By Tamim Elyan
CAIRO: Journalists called Monday for the expulsion of chief editors of state-owned newspapers and magazines, as well as the head of the Journalists’ Syndicate, Makram Mohamed Ahmed, for their stances during the revolution.
Journalists, gathering in a conference at the syndicate headquarters to discuss journalism in the post-revolution era, called for the execution of the Supreme Constitutional Court’s (SCC) ruling canceling law 100 and holding new elections on March 4, the date of the upcoming general assembly.
They expressed solidarity with the revolution and demanded the cancellation of the Higher Press Council and the prosecution of its head, Safwat El-Sherif, as well as chief editors of state-owned newspapers, magazines and state television.
Journalists and staff of state-owned media institutions have staged protests over the past two days calling for change of editorial policies and better working conditions.
“Our conference today was to support the demands of the revolution and refuse the practices of state-owned media … Ahmed who supported the regime on our expense during the revolution,” said Gamal Fahmy, board member of the Journalists’ Syndicate.
“We want a set of legislative and legal procedures to ensure freedom of journalism and better working conditions for journalists,” Fahmy added.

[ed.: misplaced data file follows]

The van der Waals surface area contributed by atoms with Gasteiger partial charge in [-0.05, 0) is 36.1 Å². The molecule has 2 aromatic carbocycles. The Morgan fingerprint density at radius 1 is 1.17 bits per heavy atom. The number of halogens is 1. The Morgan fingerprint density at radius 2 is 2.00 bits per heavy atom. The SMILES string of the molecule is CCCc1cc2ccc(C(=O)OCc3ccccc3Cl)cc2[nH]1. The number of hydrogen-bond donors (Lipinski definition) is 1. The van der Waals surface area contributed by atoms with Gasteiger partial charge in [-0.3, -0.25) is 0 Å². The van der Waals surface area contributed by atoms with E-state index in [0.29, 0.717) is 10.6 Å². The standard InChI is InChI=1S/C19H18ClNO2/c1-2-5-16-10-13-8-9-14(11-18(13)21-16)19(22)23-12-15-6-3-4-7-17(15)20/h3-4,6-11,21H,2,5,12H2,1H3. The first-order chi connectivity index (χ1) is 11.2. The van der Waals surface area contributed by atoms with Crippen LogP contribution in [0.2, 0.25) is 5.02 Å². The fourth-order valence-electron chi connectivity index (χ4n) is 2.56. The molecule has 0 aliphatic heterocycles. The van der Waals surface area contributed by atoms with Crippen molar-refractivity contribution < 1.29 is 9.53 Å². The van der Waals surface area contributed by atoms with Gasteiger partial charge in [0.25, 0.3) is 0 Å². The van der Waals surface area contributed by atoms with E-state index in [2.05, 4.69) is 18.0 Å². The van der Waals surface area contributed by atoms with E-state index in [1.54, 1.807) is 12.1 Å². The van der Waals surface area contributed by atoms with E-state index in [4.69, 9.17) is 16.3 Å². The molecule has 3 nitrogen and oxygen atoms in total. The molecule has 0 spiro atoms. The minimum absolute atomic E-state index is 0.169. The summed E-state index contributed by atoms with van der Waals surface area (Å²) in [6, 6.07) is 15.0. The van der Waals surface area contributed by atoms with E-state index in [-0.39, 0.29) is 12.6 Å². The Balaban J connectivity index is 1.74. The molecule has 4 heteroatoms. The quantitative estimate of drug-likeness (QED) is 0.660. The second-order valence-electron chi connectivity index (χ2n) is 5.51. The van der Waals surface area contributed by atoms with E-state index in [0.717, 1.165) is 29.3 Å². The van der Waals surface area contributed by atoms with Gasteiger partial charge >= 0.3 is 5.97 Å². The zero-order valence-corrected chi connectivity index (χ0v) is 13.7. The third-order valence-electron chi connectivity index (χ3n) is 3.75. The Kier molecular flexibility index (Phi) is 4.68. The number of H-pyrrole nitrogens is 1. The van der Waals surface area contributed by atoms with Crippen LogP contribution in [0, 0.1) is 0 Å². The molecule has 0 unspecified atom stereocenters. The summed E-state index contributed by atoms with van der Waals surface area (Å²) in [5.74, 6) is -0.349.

A group of journalists filed a complaint to the General Prosecutor demanding a travel ban on current and former chief editors of state-owned newspapers and starting an investigation into their wealth.
Journalists demanded legal reforms within the syndicate to ensure democracy and the reformation of the general assemblies and newspaper boards through elections and establishing journalists’ committees inside every newspaper.
They demanded that the “gap” between the wages of chief editors and journalists be narrowed, as well as the return of Al-Shaab newspaper, banned by the government, and adequate compensation for its journalists.
According to Fahmy, the general assembly next month will begin preparing for new elections and agree on new procedures to ensure fairness.
The conference saw heated discussions between journalists over their stance from Ahmed and the conferences’ recommendations.
Confrontations between a group of the Jan. 25 youth, who were invited to deliver a statement about the revolution, and journalists ensued when the youth refused to leave the stage.